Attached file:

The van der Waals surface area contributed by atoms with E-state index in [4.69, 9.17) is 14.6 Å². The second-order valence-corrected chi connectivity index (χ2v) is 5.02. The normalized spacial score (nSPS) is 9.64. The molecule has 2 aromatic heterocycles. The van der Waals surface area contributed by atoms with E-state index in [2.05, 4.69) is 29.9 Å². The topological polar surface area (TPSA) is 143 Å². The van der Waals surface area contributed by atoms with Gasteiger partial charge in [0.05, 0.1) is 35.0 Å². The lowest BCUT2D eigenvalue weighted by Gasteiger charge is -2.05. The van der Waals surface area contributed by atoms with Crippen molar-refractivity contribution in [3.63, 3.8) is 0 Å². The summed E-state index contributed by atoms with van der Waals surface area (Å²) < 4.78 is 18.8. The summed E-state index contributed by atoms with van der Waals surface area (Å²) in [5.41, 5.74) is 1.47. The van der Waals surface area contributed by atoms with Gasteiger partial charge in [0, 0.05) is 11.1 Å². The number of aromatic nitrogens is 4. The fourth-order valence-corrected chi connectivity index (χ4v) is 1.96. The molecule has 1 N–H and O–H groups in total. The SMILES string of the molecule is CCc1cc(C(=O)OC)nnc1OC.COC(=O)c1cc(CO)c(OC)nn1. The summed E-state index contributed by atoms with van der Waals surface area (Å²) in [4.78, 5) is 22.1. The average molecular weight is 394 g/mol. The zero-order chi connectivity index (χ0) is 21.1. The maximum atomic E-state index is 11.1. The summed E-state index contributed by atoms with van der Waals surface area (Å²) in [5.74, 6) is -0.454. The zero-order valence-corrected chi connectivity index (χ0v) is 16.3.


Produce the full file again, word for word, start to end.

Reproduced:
The van der Waals surface area contributed by atoms with E-state index in [4.69, 9.17) is 14.6 Å². The second-order valence-corrected chi connectivity index (χ2v) is 5.02. The normalized spacial score (nSPS) is 9.64. The molecule has 2 aromatic heterocycles. The van der Waals surface area contributed by atoms with E-state index in [2.05, 4.69) is 29.9 Å². The topological polar surface area (TPSA) is 143 Å². The van der Waals surface area contributed by atoms with Gasteiger partial charge in [0.05, 0.1) is 35.0 Å². The lowest BCUT2D eigenvalue weighted by Gasteiger charge is -2.05. The van der Waals surface area contributed by atoms with Crippen molar-refractivity contribution in [3.63, 3.8) is 0 Å². The summed E-state index contributed by atoms with van der Waals surface area (Å²) < 4.78 is 18.8. The summed E-state index contributed by atoms with van der Waals surface area (Å²) in [5.41, 5.74) is 1.47. The van der Waals surface area contributed by atoms with Gasteiger partial charge in [0, 0.05) is 11.1 Å². The number of aromatic nitrogens is 4. The fourth-order valence-corrected chi connectivity index (χ4v) is 1.96. The molecule has 1 N–H and O–H groups in total. The SMILES string of the molecule is CCc1cc(C(=O)OC)nnc1OC.COC(=O)c1cc(CO)c(OC)nn1. The summed E-state index contributed by atoms with van der Waals surface area (Å²) in [4.78, 5) is 22.1. The average molecular weight is 394 g/mol. The zero-order chi connectivity index (χ0) is 21.1. The maximum atomic E-state index is 11.1. The summed E-state index contributed by atoms with van der Waals surface area (Å²) in [5.74, 6) is -0.454. The zero-order valence-corrected chi connectivity index (χ0v) is 16.3.